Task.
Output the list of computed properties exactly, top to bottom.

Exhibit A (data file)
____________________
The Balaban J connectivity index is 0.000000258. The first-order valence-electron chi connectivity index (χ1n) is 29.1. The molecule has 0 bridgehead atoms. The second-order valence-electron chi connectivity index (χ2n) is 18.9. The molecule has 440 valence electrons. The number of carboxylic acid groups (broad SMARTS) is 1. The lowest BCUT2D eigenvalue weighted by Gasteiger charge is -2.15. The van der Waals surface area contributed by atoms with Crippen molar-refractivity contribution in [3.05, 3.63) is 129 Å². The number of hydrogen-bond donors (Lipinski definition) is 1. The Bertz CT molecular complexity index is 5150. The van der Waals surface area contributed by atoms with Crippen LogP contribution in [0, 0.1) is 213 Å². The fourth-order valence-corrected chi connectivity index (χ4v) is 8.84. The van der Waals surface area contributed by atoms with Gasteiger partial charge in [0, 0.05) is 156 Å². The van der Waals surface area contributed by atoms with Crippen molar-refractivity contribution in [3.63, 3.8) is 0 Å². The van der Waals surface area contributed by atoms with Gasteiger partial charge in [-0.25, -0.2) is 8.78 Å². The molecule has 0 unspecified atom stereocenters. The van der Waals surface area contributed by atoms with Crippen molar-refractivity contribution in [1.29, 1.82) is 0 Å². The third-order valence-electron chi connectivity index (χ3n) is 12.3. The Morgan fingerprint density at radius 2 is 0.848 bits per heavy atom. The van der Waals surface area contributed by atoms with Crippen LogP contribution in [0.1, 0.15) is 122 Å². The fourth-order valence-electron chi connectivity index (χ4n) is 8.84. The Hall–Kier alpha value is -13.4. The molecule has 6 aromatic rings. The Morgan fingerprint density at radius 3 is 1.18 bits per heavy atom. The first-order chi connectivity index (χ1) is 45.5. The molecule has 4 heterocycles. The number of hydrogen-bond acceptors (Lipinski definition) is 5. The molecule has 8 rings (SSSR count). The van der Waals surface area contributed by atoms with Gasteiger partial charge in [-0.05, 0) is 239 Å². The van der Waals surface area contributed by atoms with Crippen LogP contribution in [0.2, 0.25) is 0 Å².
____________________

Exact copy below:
The Balaban J connectivity index is 0.000000258. The first-order valence-electron chi connectivity index (χ1n) is 29.1. The molecule has 0 bridgehead atoms. The second-order valence-electron chi connectivity index (χ2n) is 18.9. The molecule has 440 valence electrons. The number of carboxylic acid groups (broad SMARTS) is 1. The lowest BCUT2D eigenvalue weighted by Gasteiger charge is -2.15. The van der Waals surface area contributed by atoms with Crippen molar-refractivity contribution in [3.05, 3.63) is 129 Å². The number of hydrogen-bond donors (Lipinski definition) is 1. The Bertz CT molecular complexity index is 5150. The van der Waals surface area contributed by atoms with Crippen LogP contribution in [0, 0.1) is 213 Å². The fourth-order valence-corrected chi connectivity index (χ4v) is 8.84. The van der Waals surface area contributed by atoms with Gasteiger partial charge in [0, 0.05) is 156 Å². The van der Waals surface area contributed by atoms with Crippen molar-refractivity contribution in [3.63, 3.8) is 0 Å². The van der Waals surface area contributed by atoms with Gasteiger partial charge in [-0.25, -0.2) is 8.78 Å². The molecule has 0 unspecified atom stereocenters. The van der Waals surface area contributed by atoms with Crippen molar-refractivity contribution in [1.29, 1.82) is 0 Å². The third-order valence-electron chi connectivity index (χ3n) is 12.3. The Morgan fingerprint density at radius 2 is 0.848 bits per heavy atom. The van der Waals surface area contributed by atoms with Crippen LogP contribution in [0.1, 0.15) is 122 Å². The fourth-order valence-electron chi connectivity index (χ4n) is 8.84. The Hall–Kier alpha value is -13.4. The molecule has 6 aromatic rings. The Morgan fingerprint density at radius 3 is 1.18 bits per heavy atom. The first-order chi connectivity index (χ1) is 45.5. The molecule has 4 heterocycles. The number of hydrogen-bond acceptors (Lipinski definition) is 5. The molecule has 8 rings (SSSR count). The van der Waals surface area contributed by atoms with Gasteiger partial charge in [-0.05, 0) is 239 Å². The van der Waals surface area contributed by atoms with Crippen LogP contribution in [0.2, 0.25) is 0 Å².